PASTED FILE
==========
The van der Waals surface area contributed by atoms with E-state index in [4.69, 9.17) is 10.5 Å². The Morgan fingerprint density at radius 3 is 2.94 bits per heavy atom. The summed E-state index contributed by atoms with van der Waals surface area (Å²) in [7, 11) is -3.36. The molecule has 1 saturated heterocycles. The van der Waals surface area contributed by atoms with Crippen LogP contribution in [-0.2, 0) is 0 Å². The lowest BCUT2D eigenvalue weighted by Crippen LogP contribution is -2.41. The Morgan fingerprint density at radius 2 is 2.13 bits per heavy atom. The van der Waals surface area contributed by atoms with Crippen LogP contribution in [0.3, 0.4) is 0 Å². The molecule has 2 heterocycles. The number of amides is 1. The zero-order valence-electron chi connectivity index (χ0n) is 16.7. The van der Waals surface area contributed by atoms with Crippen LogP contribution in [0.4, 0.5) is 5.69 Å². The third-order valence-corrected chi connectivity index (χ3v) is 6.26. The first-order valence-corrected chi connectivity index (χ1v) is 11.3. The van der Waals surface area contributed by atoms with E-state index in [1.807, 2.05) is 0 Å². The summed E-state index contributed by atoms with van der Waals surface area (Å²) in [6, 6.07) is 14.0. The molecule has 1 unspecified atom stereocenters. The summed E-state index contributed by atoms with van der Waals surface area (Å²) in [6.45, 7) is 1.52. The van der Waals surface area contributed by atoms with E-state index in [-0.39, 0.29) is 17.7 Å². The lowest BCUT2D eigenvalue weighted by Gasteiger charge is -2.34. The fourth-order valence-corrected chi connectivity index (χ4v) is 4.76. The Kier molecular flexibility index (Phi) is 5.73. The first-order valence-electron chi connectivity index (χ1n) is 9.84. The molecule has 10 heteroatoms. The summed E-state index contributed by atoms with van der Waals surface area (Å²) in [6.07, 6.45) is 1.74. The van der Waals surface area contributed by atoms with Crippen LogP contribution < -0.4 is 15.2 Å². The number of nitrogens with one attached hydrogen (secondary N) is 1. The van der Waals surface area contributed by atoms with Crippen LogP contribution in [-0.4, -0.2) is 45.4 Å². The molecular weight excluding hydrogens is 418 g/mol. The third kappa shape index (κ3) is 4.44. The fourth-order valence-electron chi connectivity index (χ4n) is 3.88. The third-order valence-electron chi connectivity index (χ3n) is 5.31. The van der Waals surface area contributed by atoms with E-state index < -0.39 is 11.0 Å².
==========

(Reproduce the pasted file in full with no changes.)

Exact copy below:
The van der Waals surface area contributed by atoms with E-state index in [4.69, 9.17) is 10.5 Å². The Morgan fingerprint density at radius 3 is 2.94 bits per heavy atom. The summed E-state index contributed by atoms with van der Waals surface area (Å²) in [7, 11) is -3.36. The molecule has 1 saturated heterocycles. The van der Waals surface area contributed by atoms with Crippen LogP contribution in [-0.2, 0) is 0 Å². The lowest BCUT2D eigenvalue weighted by Crippen LogP contribution is -2.41. The Morgan fingerprint density at radius 2 is 2.13 bits per heavy atom. The van der Waals surface area contributed by atoms with Crippen LogP contribution in [0.3, 0.4) is 0 Å². The molecule has 2 heterocycles. The number of amides is 1. The zero-order valence-electron chi connectivity index (χ0n) is 16.7. The van der Waals surface area contributed by atoms with Crippen LogP contribution in [0.4, 0.5) is 5.69 Å². The third-order valence-corrected chi connectivity index (χ3v) is 6.26. The first-order valence-corrected chi connectivity index (χ1v) is 11.3. The van der Waals surface area contributed by atoms with E-state index in [1.807, 2.05) is 0 Å². The summed E-state index contributed by atoms with van der Waals surface area (Å²) in [6, 6.07) is 14.0. The molecule has 1 unspecified atom stereocenters. The summed E-state index contributed by atoms with van der Waals surface area (Å²) in [6.45, 7) is 1.52. The van der Waals surface area contributed by atoms with E-state index in [-0.39, 0.29) is 17.7 Å². The lowest BCUT2D eigenvalue weighted by Gasteiger charge is -2.34. The fourth-order valence-corrected chi connectivity index (χ4v) is 4.76. The Kier molecular flexibility index (Phi) is 5.73. The first-order valence-electron chi connectivity index (χ1n) is 9.84. The molecule has 10 heteroatoms. The summed E-state index contributed by atoms with van der Waals surface area (Å²) in [6.07, 6.45) is 1.74. The van der Waals surface area contributed by atoms with Crippen LogP contribution < -0.4 is 15.2 Å². The number of nitrogens with one attached hydrogen (secondary N) is 1. The van der Waals surface area contributed by atoms with Crippen LogP contribution in [-0.4, -0.2) is 45.4 Å². The molecular weight excluding hydrogens is 418 g/mol. The third kappa shape index (κ3) is 4.44. The fourth-order valence-electron chi connectivity index (χ4n) is 3.88. The third-order valence-electron chi connectivity index (χ3n) is 5.31. The van der Waals surface area contributed by atoms with E-state index < -0.39 is 11.0 Å².